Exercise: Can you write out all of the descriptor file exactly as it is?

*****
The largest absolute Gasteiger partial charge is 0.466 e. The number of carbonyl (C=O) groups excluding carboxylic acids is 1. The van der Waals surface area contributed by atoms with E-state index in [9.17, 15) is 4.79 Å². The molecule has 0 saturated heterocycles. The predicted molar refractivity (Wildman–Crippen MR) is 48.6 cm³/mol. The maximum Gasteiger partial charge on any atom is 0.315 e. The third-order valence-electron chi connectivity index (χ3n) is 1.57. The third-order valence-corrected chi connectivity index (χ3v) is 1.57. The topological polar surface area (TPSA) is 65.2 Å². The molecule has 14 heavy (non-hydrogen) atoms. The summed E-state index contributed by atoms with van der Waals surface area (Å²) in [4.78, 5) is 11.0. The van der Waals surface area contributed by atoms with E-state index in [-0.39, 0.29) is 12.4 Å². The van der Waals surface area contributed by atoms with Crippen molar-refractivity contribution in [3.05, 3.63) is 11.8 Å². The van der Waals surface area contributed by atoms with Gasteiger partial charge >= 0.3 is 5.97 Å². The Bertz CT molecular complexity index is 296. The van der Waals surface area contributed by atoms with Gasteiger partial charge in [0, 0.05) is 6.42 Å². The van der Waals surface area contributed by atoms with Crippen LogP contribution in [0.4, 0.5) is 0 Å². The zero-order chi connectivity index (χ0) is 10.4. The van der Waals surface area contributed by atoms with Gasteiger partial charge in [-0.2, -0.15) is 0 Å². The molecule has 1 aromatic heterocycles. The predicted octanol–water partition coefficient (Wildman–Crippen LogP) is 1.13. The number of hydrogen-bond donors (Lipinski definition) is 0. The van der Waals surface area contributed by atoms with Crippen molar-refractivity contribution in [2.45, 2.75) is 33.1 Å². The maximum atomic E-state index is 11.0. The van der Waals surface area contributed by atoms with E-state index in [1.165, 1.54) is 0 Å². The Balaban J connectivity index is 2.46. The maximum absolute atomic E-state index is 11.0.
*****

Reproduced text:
The largest absolute Gasteiger partial charge is 0.466 e. The number of carbonyl (C=O) groups excluding carboxylic acids is 1. The van der Waals surface area contributed by atoms with E-state index in [9.17, 15) is 4.79 Å². The molecule has 0 saturated heterocycles. The predicted molar refractivity (Wildman–Crippen MR) is 48.6 cm³/mol. The maximum Gasteiger partial charge on any atom is 0.315 e. The third-order valence-electron chi connectivity index (χ3n) is 1.57. The third-order valence-corrected chi connectivity index (χ3v) is 1.57. The topological polar surface area (TPSA) is 65.2 Å². The molecule has 14 heavy (non-hydrogen) atoms. The summed E-state index contributed by atoms with van der Waals surface area (Å²) in [4.78, 5) is 11.0. The van der Waals surface area contributed by atoms with E-state index in [-0.39, 0.29) is 12.4 Å². The van der Waals surface area contributed by atoms with Crippen molar-refractivity contribution in [3.05, 3.63) is 11.8 Å². The van der Waals surface area contributed by atoms with Gasteiger partial charge >= 0.3 is 5.97 Å². The Bertz CT molecular complexity index is 296. The van der Waals surface area contributed by atoms with Gasteiger partial charge in [0, 0.05) is 6.42 Å². The van der Waals surface area contributed by atoms with Crippen LogP contribution in [0.4, 0.5) is 0 Å². The zero-order chi connectivity index (χ0) is 10.4. The van der Waals surface area contributed by atoms with Gasteiger partial charge in [-0.2, -0.15) is 0 Å². The molecule has 1 aromatic heterocycles. The predicted octanol–water partition coefficient (Wildman–Crippen LogP) is 1.13. The number of hydrogen-bond donors (Lipinski definition) is 0. The van der Waals surface area contributed by atoms with Crippen molar-refractivity contribution in [2.45, 2.75) is 33.1 Å². The maximum atomic E-state index is 11.0. The van der Waals surface area contributed by atoms with E-state index in [1.165, 1.54) is 0 Å². The Balaban J connectivity index is 2.46. The maximum absolute atomic E-state index is 11.0.